N-able: demand rocketing for ‘anything to do with security’ after Kaseya ransomware attack

Solarwinds spin-off N-able is seeing strong demand for “anything to do with security” in the wake of the Kaseya ransomware attack that compromised about 60 MSPs and 1,500 end users.

“We’re seeing MSPs take a more holistic approach across their entire SME (small to medium enterprise) estate, and we’re also seeing the SME… they’re understanding the need to invest in this layered security approach,” said N-able President and CEO John Pagliuca in the MSP technology-focused firm’s first earnings call since going public.

“For us, that means we’re seeing backup and disaster recovery, continuity…our cloud-to-cloud backup offering has gotten significant traction [and] endpoint protection continues to outpace our growth.

“We have our traditional antivirus offering but we also have our N-able EDR (endpoint detection and response) offering, and that, I would say, is also outpacing our overall growth. It’s top of mind for the MSPs,” he added.

The company is putting security first and providing a “one stop shop” for its MSPs and small and medium enterprises (SMEs) by offering integrated remote monitoring and management tool and security data protection, Pagliuca said.

Pagliuca, in the vendor’s 2021 second quarter financial earnings call­–its first since spinning off of Solarwinds in July, said the conversation is changing when it comes to security. 

“It’s not a shared thing or something that people can do as a side priority or focus,” he said. “It needs to be a dedicated focus.”

In the wake of the Kaseya attack on July 2 that compromised about 60 MSPs and 1,500 end users, N-able is investing in technology security and having more conversations with MSPs about the importance of protecting their clients. Initiatives include having dedicated security personnel and adopting a cybersecurity culture.

He said cybersecurity went from an inconvenience a few years ago to a focus and the forefront of everyone’s mind.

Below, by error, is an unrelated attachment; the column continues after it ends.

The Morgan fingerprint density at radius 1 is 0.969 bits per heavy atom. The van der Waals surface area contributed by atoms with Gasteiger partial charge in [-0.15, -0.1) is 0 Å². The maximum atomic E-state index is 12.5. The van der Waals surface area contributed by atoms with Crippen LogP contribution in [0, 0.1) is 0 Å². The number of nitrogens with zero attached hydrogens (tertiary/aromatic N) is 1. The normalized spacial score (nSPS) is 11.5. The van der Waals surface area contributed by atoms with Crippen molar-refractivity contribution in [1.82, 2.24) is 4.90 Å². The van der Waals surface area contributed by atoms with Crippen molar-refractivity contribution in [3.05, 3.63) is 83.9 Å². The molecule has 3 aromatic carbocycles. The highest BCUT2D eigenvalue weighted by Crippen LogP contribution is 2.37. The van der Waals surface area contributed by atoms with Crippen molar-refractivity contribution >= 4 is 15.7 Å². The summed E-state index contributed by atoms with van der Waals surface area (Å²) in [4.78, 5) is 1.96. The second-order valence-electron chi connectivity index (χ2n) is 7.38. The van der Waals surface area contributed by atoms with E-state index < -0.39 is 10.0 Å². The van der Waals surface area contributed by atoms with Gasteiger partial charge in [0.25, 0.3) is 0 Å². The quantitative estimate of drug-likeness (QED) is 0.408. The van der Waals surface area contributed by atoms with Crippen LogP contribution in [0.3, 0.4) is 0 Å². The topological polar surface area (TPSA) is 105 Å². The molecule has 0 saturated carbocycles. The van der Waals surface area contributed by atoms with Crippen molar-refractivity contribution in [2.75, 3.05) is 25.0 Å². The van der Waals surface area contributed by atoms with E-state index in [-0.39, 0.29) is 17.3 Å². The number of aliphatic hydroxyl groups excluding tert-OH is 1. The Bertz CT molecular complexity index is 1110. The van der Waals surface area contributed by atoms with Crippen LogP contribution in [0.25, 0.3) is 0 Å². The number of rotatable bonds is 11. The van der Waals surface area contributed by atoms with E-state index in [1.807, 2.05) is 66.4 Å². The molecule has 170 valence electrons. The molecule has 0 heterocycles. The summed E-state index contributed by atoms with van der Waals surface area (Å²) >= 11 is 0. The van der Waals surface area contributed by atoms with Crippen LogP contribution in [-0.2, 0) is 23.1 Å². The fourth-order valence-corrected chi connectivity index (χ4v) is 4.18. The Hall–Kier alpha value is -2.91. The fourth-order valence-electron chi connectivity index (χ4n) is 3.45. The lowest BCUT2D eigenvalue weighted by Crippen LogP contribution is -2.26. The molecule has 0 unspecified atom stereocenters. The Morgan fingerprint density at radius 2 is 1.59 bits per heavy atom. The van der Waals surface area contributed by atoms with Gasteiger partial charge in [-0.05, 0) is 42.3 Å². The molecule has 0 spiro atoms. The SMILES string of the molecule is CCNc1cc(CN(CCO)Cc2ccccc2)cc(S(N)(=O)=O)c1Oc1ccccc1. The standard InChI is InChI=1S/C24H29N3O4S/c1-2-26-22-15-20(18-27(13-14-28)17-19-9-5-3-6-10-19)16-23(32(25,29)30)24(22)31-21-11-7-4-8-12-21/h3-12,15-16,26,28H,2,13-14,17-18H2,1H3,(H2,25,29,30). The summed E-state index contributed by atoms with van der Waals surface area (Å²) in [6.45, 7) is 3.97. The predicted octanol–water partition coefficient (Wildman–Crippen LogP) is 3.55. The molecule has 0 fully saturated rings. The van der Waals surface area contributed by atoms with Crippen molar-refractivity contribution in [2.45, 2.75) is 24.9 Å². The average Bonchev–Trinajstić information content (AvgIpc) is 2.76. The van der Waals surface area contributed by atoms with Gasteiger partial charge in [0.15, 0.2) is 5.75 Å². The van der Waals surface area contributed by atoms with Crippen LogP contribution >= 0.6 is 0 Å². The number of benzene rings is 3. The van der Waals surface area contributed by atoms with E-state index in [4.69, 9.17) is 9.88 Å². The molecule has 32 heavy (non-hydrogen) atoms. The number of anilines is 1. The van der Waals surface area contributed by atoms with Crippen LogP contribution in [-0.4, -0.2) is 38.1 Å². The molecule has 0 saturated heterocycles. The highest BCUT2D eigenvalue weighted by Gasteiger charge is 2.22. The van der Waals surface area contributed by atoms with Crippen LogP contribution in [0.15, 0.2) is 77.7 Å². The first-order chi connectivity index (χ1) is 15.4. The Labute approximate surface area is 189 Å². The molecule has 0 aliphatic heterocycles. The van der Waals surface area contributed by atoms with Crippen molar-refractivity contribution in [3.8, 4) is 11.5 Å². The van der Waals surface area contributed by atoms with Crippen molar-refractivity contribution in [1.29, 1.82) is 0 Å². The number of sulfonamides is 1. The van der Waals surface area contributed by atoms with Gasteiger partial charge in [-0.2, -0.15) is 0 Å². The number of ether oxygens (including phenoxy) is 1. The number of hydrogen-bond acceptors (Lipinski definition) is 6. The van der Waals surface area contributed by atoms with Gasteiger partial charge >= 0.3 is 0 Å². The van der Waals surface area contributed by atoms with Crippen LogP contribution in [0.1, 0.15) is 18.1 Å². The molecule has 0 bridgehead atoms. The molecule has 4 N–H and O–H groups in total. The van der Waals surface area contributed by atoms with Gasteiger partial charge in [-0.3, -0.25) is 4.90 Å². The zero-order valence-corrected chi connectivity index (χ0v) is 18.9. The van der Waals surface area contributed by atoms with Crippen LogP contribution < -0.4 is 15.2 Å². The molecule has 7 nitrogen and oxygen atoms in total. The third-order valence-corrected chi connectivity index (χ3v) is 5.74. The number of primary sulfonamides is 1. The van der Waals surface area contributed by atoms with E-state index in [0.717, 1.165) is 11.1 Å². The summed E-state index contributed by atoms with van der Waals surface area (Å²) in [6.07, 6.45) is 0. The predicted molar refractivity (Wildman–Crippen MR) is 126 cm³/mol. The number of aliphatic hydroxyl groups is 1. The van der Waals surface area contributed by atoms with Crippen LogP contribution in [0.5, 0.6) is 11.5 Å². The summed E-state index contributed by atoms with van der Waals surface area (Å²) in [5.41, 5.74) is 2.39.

“The MSP’s are leading the charge,” he said during the earnings call. “They’re looking to us to help provide the technology in an integrated platform for them to deploy this layered security approach efficiently and profitably. We need to raise the awareness for the small medium enterprise, for the MSP’s and really across the industry.”

To help those MSPs, Pagliuca said N-able has ramped up security in their RMM tool and is focusing on backup and disaster recovery, cloud backup and endpoint protection as he said the ability to recover is top of mind for both MSPs and SMEs.

“To protect our company employees, MSP partners and their customers we’ve invested in our processes and technologies as it relates to effective security management,” he said.

“This includes numerous controls like multi-factor authentication (MFA), privileged access management, centralised logging, 24/ 7 remote monitoring operations, vulnerability identification and remediation employee training.”

Looking ahead, Pagliuca said N-able’s focus is to continue to “empower managed services providers to support the digital evolution of small and medium enterprises (SMEs).”

N-able reported total revenue of $85.3 million, representing 16 percent year-over-year growth, and GAAP net income of $500,000 for its second quarter, which ended June 30.

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